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I'm trying to understand an integration over the surface of a sphere that is used in one of the articles I'm reading. I don't know why I can't understand it as it seems to be a pretty straightforward integration and I have been used to more complex math but anyway.

Let $\textbf{r} = \textbf{x - x'}$, $r = |\textbf{r}|$ and $\textbf{n} = \frac{\textbf{r}}{r}$ where $|.|$ is the euclidian norm. The goal is to calculate the following integral for $i, j \in \{1,2,3\}$ :

$$I = \int_{A(r)} n_{i}n_{j}\text{d}A$$

Where $A(r)$ denotes a spherical surface of radius $r$.

The way I've gone about it is to say that for a spherical surface of radius $r$ we have

$$\text{d}A = r\sin(\phi)\text{d}\phi\text{d}\theta$$

with $(\phi, \theta) \in [0,\pi]\times[0,2\pi]$ and since $r_{i}$ or $r_{j}$ are not dependent of the angles we should have

$$I = 4\pi r_{i}r_{j}$$

However the article I'm reading has the result

$$I = \frac{4\pi r^{2}}{3} \delta_{ij}$$

I've been thinking about it but can't seem to find my mistake.

Thanks for your help kind stranger :)

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Given your choice of parameters, you seem to be parametrizing $A(r)$ via \begin{equation} (\phi,\theta) \mapsto (r\cos\theta\sin\phi, r\sin\theta\sin\phi, r\cos\phi). \end{equation} This allows us to parametrize the unit normal vector $\mathbf{n}$: \begin{equation} \mathbf{n}(\phi,\theta) = (\cos\theta\sin\phi,\sin\theta\sin\phi,\cos\phi). \end{equation} From this we have \begin{align*} n_1n_{1} &= \cos^2\theta\sin^2\phi\\ n_1n_2 &= \sin\theta\cos\theta\sin^2\phi\\ n_1n_3 &= \cos\theta\sin\phi\cos\phi\\ n_2n_2 &= \sin^2\theta\sin^2\phi\\ n_2n_3 &= \sin\theta\sin\phi\cos\phi\\ n_3n_3 &= \cos^2\phi. \end{align*} We then have \begin{equation} I_{ij} = \int_0^{2\pi}\int_0^\pi n_in_j r^2\sin\phi d\phi d\theta. \end{equation} (Notice that the integrating factor should be $dA=r^2\sin\phi d\phi d\theta$. You can get this by computing the relevant Jacobian determinant for your parametrization.) We can then directly compute the six integrals. For instance, \begin{align*} I_{11} &= \int_0^{2\pi}\int_0^\pi r^2\cos^2\theta\sin^3\phi d\phi d\theta = r^2\left(\int_0^{2\pi}\cos^2\theta d\theta\right)\left(\int_0^\pi \sin^3\phi d\phi\right)\\ &= r^2\cdot \pi\cdot \frac{4}{3} = \frac{4\pi r^2}{3}\delta_{11}. \end{align*} The other integrals will work out similarly. The real problem seems to have been the integrating factor. Notice that if $i\neq j$, then $n_in_j$ has an odd-power $\theta$ term, and this will kill the integral.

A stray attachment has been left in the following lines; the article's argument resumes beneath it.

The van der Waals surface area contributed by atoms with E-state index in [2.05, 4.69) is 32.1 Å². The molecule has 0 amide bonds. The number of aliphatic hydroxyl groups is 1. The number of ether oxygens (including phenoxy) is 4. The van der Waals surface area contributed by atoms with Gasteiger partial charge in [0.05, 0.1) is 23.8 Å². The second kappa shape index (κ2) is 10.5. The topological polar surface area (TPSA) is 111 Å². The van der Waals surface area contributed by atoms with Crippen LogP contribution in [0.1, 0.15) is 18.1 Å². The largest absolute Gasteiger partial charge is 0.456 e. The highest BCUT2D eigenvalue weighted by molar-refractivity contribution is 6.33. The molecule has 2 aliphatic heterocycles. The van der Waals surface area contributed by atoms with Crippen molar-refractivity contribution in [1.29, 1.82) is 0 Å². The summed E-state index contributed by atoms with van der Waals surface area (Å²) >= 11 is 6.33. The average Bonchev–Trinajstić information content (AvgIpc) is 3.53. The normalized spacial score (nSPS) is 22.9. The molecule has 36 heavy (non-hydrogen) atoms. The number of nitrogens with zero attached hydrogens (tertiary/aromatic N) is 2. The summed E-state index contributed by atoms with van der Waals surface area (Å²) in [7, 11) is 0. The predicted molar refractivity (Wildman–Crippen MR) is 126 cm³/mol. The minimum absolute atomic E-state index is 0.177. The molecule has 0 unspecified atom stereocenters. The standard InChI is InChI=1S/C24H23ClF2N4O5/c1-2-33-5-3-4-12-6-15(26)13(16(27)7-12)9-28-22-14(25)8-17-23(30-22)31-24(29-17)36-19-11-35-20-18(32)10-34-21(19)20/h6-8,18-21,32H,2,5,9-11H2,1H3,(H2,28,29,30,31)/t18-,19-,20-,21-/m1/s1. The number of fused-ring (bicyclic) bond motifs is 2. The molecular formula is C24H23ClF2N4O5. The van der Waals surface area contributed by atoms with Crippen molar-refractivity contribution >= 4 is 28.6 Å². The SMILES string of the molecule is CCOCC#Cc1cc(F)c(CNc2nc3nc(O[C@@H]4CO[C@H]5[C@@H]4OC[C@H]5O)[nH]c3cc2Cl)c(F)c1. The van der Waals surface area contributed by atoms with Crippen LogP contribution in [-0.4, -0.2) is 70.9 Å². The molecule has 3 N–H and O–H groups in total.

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  • $\begingroup$ Thanks a lot for your answer ! Any chance you would have a reference (undergrad or grad course) for this type of surface parametrization ? It looks like the formal math education I received overlooked curves, surfaces and volumes parametrizations $\endgroup$ – Experience111 Jun 20 '17 at 15:52
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    $\begingroup$ @JeremyDiallo Surface integrals (and the parametrizations necessary for them) are usually covered in an undergraduate multivariable calculus class. Most standard calculus textbooks should have what you need. $\endgroup$ – 211792 Jun 20 '17 at 16:14

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